Ultra-High-Resolution Black&White Film



The sharpest, most fine grained and highest resolving image recording system in the world.
Perfectly matched for each other: ADOX CMS 20 II film plus ADOTECH developer.
This film cannot be developed in regular developers!

Update: We have received very nice 35mm CMS 20 II b&w slides processed at Studio13 in Stuttgart in the Scala Reversal-Process.

There are some details missing in the shadows and the contrast is on the upper side but they look OK and the resolution is stunning in the projection. Thus we recomend this process for low contrast scenes or active contrast control during the take e.g. with the use of a reflector in portrait photography. The ISO recomendation is 16/13°.


CMS 20II 35mm Scala Images can be downloaded here:

Jaguar_Scala_Entwicklung_small         Porsche_Scala_Development_small Kopie


A very nice CMS 20 35mm image scanned to 8000DPI and sent in by our customer Sultan Al-Assiri developed in ADOTECH reached us in Febrruary 2015:





Product Description:

No other film is sharper, no other film is more finegrained, no other film resolves more lines per mm (up to 800 l /mm).
If used in pictorial photography the film achieves 20 ASA of usable speed in ADOTECH developer. If used for high contrast purposes the usable speed increases to 80 ASA. If developed in non dedicated low contrast developers (HC 110, cafenol etc) it can be exposed at 3-6 ASA.
However we do not recommend using a different developer and we cannot guarantee for the results.
The film developer combination CMS 20 plus ADOTECH has been brought to perfection in years of research.


The film achieves grain free enlargements of up to 2,5 meters diagonally. This equals mathematical about 500 Megapixels. 12 Megapixel, which is today’s standard in high end digital cameras equals 2,4% of 500 Megapixel. This just as a little comparison on the side….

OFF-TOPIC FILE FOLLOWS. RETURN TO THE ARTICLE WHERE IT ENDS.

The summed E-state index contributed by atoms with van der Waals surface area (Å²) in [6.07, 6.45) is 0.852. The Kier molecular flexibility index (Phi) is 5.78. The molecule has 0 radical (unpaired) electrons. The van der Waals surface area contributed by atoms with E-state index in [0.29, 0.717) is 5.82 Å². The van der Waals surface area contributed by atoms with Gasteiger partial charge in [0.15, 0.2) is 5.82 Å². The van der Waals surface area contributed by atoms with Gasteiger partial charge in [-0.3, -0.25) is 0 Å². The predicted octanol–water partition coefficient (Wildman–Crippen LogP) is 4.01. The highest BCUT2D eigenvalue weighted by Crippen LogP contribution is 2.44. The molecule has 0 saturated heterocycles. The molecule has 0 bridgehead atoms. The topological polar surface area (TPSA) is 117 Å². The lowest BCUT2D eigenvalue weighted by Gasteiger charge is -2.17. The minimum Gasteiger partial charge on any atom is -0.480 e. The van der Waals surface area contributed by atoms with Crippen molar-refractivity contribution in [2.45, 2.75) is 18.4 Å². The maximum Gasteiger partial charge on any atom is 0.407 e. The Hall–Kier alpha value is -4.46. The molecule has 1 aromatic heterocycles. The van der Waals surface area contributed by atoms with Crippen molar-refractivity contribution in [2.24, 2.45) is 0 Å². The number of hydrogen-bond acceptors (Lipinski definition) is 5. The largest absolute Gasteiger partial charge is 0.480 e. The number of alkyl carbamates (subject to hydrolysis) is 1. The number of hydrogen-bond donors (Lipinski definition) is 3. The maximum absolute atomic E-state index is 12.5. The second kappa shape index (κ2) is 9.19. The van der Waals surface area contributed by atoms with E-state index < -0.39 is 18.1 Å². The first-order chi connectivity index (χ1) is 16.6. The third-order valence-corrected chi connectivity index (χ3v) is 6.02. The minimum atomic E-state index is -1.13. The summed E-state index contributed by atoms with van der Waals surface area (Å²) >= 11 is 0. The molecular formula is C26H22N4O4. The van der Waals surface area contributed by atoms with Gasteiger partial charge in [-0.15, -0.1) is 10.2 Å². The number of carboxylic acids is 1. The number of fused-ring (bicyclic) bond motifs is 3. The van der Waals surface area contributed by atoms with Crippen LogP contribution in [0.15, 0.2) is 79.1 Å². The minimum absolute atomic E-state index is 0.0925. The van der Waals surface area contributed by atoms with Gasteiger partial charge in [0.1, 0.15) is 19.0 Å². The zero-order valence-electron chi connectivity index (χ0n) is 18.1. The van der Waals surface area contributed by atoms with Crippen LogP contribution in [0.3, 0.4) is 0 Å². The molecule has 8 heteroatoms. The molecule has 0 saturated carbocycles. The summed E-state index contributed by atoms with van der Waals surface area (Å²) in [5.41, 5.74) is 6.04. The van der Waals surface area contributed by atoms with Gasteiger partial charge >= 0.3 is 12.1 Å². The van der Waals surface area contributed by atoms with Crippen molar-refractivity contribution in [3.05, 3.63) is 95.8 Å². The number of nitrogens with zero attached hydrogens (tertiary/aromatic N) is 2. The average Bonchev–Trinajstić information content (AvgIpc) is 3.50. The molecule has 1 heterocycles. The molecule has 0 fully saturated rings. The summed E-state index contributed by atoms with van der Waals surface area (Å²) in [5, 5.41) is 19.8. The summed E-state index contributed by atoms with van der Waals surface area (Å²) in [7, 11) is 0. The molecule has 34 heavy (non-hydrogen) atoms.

The special monodisperse ultra high resolution emulsion of the film makes it possible.
The AHU anti halation layer in between emulsion and base material guarantees sharpness yet preventing any halation effect.
ADOTECH developer brings perfect halftones and increases the speed to 20 ASA and creates images no one would possibly believe to have been made with a 35mm camera.
ADOX CMS 20 has an orthopanchromatic sensitization which differentiates perfectly between colors. The CMS „sees it all“. No green filter is necessary in portrait photography.
The film´s base is totally transparent making it theoretically possible to reverse it and use it as an ultrahighresolution slide film with extreme projecting possibilities.
In order to do so you need to combine a reversal process with adotech as a first developer.

Once you shot this film you never want to use anything with less capabilities unless you have too.

Think you can´t shoot at 20 ASA?
Let us explain this to you:
If you want high resolution pictures you need to open your lens aperture to one stop below maximum opening. Otherwise the lens defraction will lower your lens’ resolution down to half of what this film can capture. Best lenses are F1,4 high speed high quality lenses like Nikkors, Summiluxes, Zeiss, Rokkors or Canon lenses.
This puts you effectively to between F2 and F4.

Any normal winter day 2 hours after sunrise and up to two hours before sunset will give you something like a 125th or a 250th of a second at F 3,5.
Therefore the film can be used under almost any condition where it makes sense to use it because there is actually something to see.
More speed would force you to stop down too much on a sunny day, letting slip what your lens can actually achieve.
In bad light conditions the film makes no sense because you barely see something so you might as well use a lower resolving film to capture this.
Basically, you can shoot everyday with this film unless the sun is gone or behind heavy clouds or you want to shoot indors without a flash.
All CMS images in the catalogue and on the ADOX webiste ( are shot free hand at F2,8 with a 35mm or a 50mm lens.

Reciprocity failure factors:

Between 1/100 und 1/10 s the film can be exposed at regular speed
At 1 second add + 1/2 Stop
At 1/1000 seconds add + 1/2 Stop